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Just designed a new amp module for Peterson, 80 W Suitcase, 4 pin

Started by Mike Borish, November 24, 2015, 09:52:16 PM

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Mike Borish

I just finished engineering a drop in replacement amp module for the Fender Rhodes Peterson model.  The original design has been bugging me for years and my buddies at the Chicago Electric Piano Co.  could use a few, so here they are.  I have omitted the interstage transformer because the original design is inferior to mine.   This is an extremely high quality design that elegantly balances fidelity with a low parts count.   This one is a lot more stable and has several protection features.  It has fuses for each rail, a LED that indicates power is on, a volume control, a damping network, extra capacitive coupling, and base driver clamps (that are not installed in the photo.)    I made ten for this run and they are essentially flawless. 

For the most part, it is a drop in replacement that I will assemble.  The TO-3 hardware is salvaged as well as the connection cable.  I designed it so that I can install screw terminals,  but I think soldering is safer for power designs.  You can send me your heat sink ,or I can provide instructions for assembling the final components. 

If anybody is interested, please let me know.  I don't have a problem with wholesale inquiries.  I will also entertain offers for the manufacturing rights / files / intellectual property.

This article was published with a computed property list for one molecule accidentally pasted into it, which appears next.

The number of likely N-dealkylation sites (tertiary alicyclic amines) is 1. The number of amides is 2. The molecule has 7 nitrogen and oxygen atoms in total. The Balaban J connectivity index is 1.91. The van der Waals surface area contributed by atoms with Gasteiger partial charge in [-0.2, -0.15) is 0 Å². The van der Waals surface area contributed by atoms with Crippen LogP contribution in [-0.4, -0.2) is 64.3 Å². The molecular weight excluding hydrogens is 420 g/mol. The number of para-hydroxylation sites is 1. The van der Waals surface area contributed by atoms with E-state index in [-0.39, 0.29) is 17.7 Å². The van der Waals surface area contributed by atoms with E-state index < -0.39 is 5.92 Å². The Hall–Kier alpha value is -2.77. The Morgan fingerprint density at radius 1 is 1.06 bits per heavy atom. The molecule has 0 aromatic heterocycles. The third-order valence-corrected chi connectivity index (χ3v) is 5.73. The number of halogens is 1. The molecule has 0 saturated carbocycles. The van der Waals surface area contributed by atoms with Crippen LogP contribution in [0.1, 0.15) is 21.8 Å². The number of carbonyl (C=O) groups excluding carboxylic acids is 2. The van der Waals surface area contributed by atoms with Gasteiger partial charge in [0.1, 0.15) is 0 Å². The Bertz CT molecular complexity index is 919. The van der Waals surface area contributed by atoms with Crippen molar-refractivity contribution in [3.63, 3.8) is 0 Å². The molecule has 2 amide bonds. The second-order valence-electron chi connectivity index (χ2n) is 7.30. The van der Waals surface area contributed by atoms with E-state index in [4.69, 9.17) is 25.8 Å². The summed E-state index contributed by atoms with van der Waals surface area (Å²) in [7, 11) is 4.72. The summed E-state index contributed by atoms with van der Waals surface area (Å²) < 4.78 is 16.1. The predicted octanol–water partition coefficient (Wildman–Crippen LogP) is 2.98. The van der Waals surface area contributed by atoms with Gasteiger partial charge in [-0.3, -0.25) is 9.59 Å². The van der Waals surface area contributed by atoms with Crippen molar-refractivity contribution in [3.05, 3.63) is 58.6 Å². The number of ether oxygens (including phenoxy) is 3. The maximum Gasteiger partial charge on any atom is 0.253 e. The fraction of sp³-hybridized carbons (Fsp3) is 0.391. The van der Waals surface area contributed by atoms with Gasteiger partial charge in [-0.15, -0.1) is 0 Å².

We're a Chicago company that repairs amps, pro audio, DJ gear & synths!

Mike Borish

So far, I've sold about 8 of these amp kits now and I haven't had any problems.   I'm a lot more confident now about sending these into the wild.

As far as listening tests go, I've been working with the nice folks at Chicago Electric Piano Co. on this project for the past few weeks.  Max and Mike have great ears and know their customers well.  In a brief comparison test, we've discovered:

1.) The original modules have a mid-bass hump in them that throws off the EQ sweep in the bass.   My modules employ negative feedback and are far more linear: They remove this issue and the EQ sweep is smooth now.  For years, I've thought that the EQ circuit had errors in it, and never thought that the power amp could be the problem.   This was a really pleasant surprise for me and my customers too.

2.) The original modules have a much steeper roll off in the treble section.   My modules employ a Zobel network that helps out with this issue.

3.) My modules have a lot less distortion than the originals.  Notes don't sound as muddy in the bass, and the treble sounds a lot more clear.  To my ear, it is a lot easier to transcribe some of the closed voicing jazz chords that are so popular on the Rhodes piano. 

Max suggested that I modify my design to emulate the small mid bass hump present in the original modules.  Does anyone have thoughts on this?  Personally, I like to have a clean slate to start off with and add EQ or change the position of the mic if necessary to compensate.

If anyone is interested in these, or has suggestions, please don't hesitate to ask.


We're a Chicago company that repairs amps, pro audio, DJ gear & synths!


For the Rhodes, the mid bass is the worst place in the spectrum to have a hump.  Don't do it!  The old Peterson amps were a strange design--I'm glad someone finally got around to designing a replacement.


I will turn all my mountains into rhodes.